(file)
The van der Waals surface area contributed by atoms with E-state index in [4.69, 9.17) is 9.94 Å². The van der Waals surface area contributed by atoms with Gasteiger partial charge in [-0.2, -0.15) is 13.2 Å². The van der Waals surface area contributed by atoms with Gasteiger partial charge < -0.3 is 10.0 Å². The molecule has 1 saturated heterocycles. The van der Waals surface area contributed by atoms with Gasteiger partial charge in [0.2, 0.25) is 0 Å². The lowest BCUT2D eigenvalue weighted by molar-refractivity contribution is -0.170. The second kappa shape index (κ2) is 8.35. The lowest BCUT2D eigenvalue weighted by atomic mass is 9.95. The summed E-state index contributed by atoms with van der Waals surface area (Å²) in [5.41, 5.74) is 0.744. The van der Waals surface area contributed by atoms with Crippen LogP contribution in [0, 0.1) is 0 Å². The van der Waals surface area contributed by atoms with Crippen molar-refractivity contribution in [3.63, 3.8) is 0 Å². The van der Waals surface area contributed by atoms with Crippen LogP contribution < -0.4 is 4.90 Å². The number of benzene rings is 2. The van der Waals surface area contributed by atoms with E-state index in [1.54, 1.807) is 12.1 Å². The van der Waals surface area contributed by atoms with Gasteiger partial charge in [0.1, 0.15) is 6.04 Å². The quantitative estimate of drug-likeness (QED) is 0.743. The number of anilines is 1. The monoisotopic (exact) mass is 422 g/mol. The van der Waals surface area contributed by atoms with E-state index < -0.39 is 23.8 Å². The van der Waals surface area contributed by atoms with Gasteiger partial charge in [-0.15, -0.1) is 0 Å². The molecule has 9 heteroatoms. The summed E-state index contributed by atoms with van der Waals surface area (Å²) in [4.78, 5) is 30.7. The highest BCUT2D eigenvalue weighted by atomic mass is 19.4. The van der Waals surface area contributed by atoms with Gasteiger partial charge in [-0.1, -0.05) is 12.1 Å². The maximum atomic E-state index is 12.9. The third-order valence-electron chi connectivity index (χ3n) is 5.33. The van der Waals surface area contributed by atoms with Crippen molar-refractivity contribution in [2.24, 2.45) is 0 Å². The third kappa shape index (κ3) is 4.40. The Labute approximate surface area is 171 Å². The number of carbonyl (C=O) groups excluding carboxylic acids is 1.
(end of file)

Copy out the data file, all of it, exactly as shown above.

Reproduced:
The van der Waals surface area contributed by atoms with E-state index in [4.69, 9.17) is 9.94 Å². The van der Waals surface area contributed by atoms with Gasteiger partial charge in [-0.2, -0.15) is 13.2 Å². The van der Waals surface area contributed by atoms with Gasteiger partial charge < -0.3 is 10.0 Å². The molecule has 1 saturated heterocycles. The van der Waals surface area contributed by atoms with Gasteiger partial charge in [0.2, 0.25) is 0 Å². The lowest BCUT2D eigenvalue weighted by molar-refractivity contribution is -0.170. The second kappa shape index (κ2) is 8.35. The lowest BCUT2D eigenvalue weighted by atomic mass is 9.95. The summed E-state index contributed by atoms with van der Waals surface area (Å²) in [5.41, 5.74) is 0.744. The van der Waals surface area contributed by atoms with Crippen LogP contribution in [0, 0.1) is 0 Å². The van der Waals surface area contributed by atoms with Crippen molar-refractivity contribution in [3.63, 3.8) is 0 Å². The van der Waals surface area contributed by atoms with Crippen LogP contribution < -0.4 is 4.90 Å². The number of benzene rings is 2. The van der Waals surface area contributed by atoms with E-state index in [1.54, 1.807) is 12.1 Å². The van der Waals surface area contributed by atoms with Gasteiger partial charge in [0.1, 0.15) is 6.04 Å². The quantitative estimate of drug-likeness (QED) is 0.743. The number of anilines is 1. The monoisotopic (exact) mass is 422 g/mol. The van der Waals surface area contributed by atoms with E-state index < -0.39 is 23.8 Å². The van der Waals surface area contributed by atoms with Gasteiger partial charge in [-0.15, -0.1) is 0 Å². The molecule has 9 heteroatoms. The summed E-state index contributed by atoms with van der Waals surface area (Å²) in [4.78, 5) is 30.7. The highest BCUT2D eigenvalue weighted by atomic mass is 19.4. The van der Waals surface area contributed by atoms with Gasteiger partial charge in [-0.1, -0.05) is 12.1 Å². The maximum atomic E-state index is 12.9. The third-order valence-electron chi connectivity index (χ3n) is 5.33. The van der Waals surface area contributed by atoms with Crippen molar-refractivity contribution in [2.24, 2.45) is 0 Å². The third kappa shape index (κ3) is 4.40. The Labute approximate surface area is 171 Å². The number of carbonyl (C=O) groups excluding carboxylic acids is 1.